Barry Corey: And that sometimes put in perspective, maybe areas that they might think is a little bit odd about Biola, but you also... Ultimately you're going to... You may need a legal strategy, right? A litigation strategy. So, I think all those strategies need to be in your quiver, but start with relational.

Scott Rae: Now we've also had challenges in the area of race, too. How have you helped the university navigate the difficult issues regarding issues of race and racial reconciliation on the campus?

Barry Corey: Yeah. Well, I want to commend both of you, Scott and Sean, because you've had these conversations on Think Biblically podcast and you've brought in those that can help think about, with our listening community, how do we deal with this in a way that is biblical and fair and conveys that we care deeply about the image of God in all of us?

Barry Corey: I think when there are ideologies on race that are contrary to the gospel, we've got to call those out. And we got to say this isn't the way God intended things to be. This isn't true to scripture. It also means that we have to spend a lot of time listening to each other here. And oftentimes, we say well, we want to be a diverse community, but we're in a lot of different echo chambers.

Barry Corey: And we need to get to know those whose stories are not like yours, not like mine, not like theirs. Maybe they don't look or vote or believe in some ways like you do. And I'm like, how do we break that down and be more of a welcome community? And it means we all... Reconciliation is about moving towards each other. We have to always be moving towards each other. It doesn't mean one community stay still and they say, "Hey, walk towards us."

Barry Corey: We got to walk towards each other. And sometimes the conversations are messy and they're complicated and they're hard. And I think that's... We've got to live into that in ways, but ultimately at the end of the day, how are we doing this in a way that lifts up the body of Christ, not by pushing one group down to lift one other up, but how are we mutually lifting each other up?

Barry Corey: I've often said there's no finish line until you get to that great moment where every tongue and tribe and nation falls before the Triune God. Three in one, right? And lives it out. So, we've got work to do and I think we just need to spend time truly learning from one another and being open that yeah, no. We've got room to grow.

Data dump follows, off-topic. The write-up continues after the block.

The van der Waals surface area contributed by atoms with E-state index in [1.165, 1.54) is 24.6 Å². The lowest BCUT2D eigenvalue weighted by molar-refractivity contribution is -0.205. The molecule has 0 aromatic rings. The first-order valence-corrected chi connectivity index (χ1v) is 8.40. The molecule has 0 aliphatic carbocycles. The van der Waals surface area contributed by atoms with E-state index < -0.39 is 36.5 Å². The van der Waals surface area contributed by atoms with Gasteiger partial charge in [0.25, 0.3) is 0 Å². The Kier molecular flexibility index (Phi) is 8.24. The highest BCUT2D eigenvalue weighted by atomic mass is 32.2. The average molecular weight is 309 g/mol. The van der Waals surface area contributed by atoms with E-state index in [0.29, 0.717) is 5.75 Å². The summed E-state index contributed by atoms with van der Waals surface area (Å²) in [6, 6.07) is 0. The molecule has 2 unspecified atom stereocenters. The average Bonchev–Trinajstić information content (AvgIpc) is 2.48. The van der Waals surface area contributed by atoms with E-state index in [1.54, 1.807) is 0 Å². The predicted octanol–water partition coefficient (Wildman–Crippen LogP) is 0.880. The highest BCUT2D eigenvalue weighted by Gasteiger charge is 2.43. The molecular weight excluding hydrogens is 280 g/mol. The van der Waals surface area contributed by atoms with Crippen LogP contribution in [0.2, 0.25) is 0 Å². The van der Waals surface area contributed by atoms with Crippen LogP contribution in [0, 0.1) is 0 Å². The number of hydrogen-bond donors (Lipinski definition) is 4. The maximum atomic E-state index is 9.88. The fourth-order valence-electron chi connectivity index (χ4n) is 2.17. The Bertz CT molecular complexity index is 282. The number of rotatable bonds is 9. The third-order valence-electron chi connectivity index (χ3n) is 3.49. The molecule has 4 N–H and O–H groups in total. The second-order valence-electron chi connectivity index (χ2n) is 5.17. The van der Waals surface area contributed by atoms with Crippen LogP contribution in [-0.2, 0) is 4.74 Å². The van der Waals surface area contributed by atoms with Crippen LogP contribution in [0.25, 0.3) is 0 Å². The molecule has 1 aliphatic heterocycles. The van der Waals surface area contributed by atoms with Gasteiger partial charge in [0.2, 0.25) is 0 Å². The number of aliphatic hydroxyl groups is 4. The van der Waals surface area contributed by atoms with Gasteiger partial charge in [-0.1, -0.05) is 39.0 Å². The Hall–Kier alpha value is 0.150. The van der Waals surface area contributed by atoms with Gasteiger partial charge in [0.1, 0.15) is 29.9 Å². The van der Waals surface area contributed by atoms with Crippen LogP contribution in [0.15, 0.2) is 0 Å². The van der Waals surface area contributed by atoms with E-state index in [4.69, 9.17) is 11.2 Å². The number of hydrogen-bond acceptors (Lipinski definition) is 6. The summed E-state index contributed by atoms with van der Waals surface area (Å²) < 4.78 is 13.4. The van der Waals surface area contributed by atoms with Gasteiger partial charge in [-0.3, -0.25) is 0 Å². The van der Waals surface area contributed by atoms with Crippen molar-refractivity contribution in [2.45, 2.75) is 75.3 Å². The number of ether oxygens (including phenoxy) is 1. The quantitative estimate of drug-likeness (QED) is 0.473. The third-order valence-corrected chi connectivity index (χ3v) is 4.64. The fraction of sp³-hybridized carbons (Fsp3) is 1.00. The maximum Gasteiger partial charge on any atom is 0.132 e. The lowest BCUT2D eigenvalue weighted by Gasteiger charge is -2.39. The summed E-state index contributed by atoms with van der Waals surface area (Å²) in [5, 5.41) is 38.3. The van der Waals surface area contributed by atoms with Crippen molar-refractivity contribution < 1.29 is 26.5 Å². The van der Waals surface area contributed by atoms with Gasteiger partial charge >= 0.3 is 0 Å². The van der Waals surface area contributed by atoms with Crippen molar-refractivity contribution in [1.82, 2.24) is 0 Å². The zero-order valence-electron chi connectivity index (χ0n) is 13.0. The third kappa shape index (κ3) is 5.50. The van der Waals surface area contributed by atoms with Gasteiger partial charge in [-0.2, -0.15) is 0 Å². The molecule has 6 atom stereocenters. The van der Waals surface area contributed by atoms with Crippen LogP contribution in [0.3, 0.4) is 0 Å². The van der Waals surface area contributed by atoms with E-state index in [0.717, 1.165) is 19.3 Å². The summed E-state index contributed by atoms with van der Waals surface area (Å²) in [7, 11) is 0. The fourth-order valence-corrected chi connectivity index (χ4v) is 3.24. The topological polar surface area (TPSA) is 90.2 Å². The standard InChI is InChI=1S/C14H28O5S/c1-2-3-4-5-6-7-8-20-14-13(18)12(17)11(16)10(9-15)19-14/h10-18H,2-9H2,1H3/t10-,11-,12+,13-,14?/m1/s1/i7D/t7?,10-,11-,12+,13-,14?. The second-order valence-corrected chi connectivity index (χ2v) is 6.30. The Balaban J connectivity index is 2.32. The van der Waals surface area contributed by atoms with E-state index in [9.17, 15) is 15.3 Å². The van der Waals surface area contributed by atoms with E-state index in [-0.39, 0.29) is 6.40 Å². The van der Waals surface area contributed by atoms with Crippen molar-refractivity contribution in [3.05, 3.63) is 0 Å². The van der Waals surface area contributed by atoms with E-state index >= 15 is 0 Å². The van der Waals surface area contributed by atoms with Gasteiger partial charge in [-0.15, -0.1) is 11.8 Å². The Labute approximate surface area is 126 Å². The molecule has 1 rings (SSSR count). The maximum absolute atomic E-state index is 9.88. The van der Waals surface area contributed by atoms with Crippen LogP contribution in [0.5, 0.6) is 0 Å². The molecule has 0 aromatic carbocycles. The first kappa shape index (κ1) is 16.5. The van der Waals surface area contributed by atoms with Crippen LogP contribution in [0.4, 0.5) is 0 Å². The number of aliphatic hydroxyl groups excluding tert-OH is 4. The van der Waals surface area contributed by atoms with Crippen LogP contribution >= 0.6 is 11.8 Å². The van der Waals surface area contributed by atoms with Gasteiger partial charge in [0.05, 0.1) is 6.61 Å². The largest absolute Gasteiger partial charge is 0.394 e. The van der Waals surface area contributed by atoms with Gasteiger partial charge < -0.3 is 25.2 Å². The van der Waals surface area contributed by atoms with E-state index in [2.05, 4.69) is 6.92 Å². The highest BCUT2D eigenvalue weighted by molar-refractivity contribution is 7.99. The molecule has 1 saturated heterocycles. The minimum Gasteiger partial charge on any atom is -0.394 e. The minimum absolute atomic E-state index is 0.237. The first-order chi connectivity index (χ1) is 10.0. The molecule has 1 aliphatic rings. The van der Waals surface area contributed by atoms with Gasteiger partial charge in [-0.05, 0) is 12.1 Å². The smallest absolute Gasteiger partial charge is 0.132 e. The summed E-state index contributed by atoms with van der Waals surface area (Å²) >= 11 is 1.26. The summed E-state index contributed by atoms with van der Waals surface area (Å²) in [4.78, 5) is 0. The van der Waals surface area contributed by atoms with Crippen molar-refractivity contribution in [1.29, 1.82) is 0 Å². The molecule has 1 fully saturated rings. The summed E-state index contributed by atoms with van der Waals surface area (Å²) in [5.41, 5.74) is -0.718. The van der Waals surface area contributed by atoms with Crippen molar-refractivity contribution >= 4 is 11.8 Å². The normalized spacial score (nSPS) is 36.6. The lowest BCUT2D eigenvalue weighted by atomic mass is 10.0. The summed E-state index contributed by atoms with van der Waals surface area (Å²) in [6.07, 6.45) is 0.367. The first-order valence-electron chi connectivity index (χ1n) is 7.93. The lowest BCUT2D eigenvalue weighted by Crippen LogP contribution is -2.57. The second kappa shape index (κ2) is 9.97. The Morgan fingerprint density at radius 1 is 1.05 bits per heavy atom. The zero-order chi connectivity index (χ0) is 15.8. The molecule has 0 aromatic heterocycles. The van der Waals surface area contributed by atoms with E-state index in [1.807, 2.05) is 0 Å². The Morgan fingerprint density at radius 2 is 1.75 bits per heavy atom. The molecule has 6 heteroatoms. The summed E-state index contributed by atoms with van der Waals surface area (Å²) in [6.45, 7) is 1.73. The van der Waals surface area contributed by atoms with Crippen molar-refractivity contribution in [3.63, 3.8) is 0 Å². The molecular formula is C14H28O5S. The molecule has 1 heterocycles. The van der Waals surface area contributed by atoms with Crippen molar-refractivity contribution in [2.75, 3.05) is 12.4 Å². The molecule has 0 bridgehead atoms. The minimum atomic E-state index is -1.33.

Sean McDowell: Somewhat of a personal question for, and I know it's impossible to separate being a present of university, but also a parent of a child who's gone to university. My son is a senior in high school right now, and good chance he's going to do a gap year, which I think is awesome. And then probably show up at Biola after that, and I can't wait. What was it like to be a parent of a child who went to Biola?

Barry Corey: Yeah. Not one, not two, but three.

Sean McDowell: All three?

Barry Corey: All three, yeah. We were three for three, and they didn't have to come here. They chose to come here. And they've... There were moments early on that might have been a little bit awkward for them, but they found their way and they made their friends and they took their courses and they made good decisions and they grew in all the ways we'd want our kids to grow here.

Barry Corey: And I was a little nervous when I became... I started here in 2007. 2011, our son, our oldest, decided he is going to come to Biola and I thought, oh, okay. I like this school as a president, what am I going to feel like as a parent?

Sean McDowell: Yeah.

Barry Corey: He graduated in four years and our daughter did, and now our son's about to graduate and on the other end of Biola, all of them have really done well. But they've made great friendships here and they've struggled with issues here and they've wrestled with their own faith to make it their own here. And so, the things that we hoped for when I was giving my addresses to big crowds, we experienced in our own family.

Scott Rae: I know one of the things that I know is really important to you is ensuring that Biola stays faithful to its historic mission. So, what concrete steps are you taking in the next year or two, in the foreseeable future, to ensure that Biola does actually a true to that mission?

Barry Corey: Yeah. Wonderful question, Scott. Well, first of all, what was that original mission? So I've spent a lot of time, even during COVID, digging into archives and stories and documents, talking to historians and what were those founding principles? And so, that's important.

Barry Corey: I've noticed that sometimes college presence can make one of two historical mistakes. They can be nostalgic, saying oh, we've always done it that way and that's who we are and we're not going to change. And then they can become irrelevant.

Barry Corey: But some can be nostalgic, but others can be amnesic. They forget where they came from. And so, I am constantly reminding this community, these are our roots. This is who we are. Now, let's think about how to live into them in new wine skins, in creative ways. And I think that university presidents, in the day and age, have to be much more intentional about symbolic reminders, action steps that you take, ways to remind folks in our community this is who we are.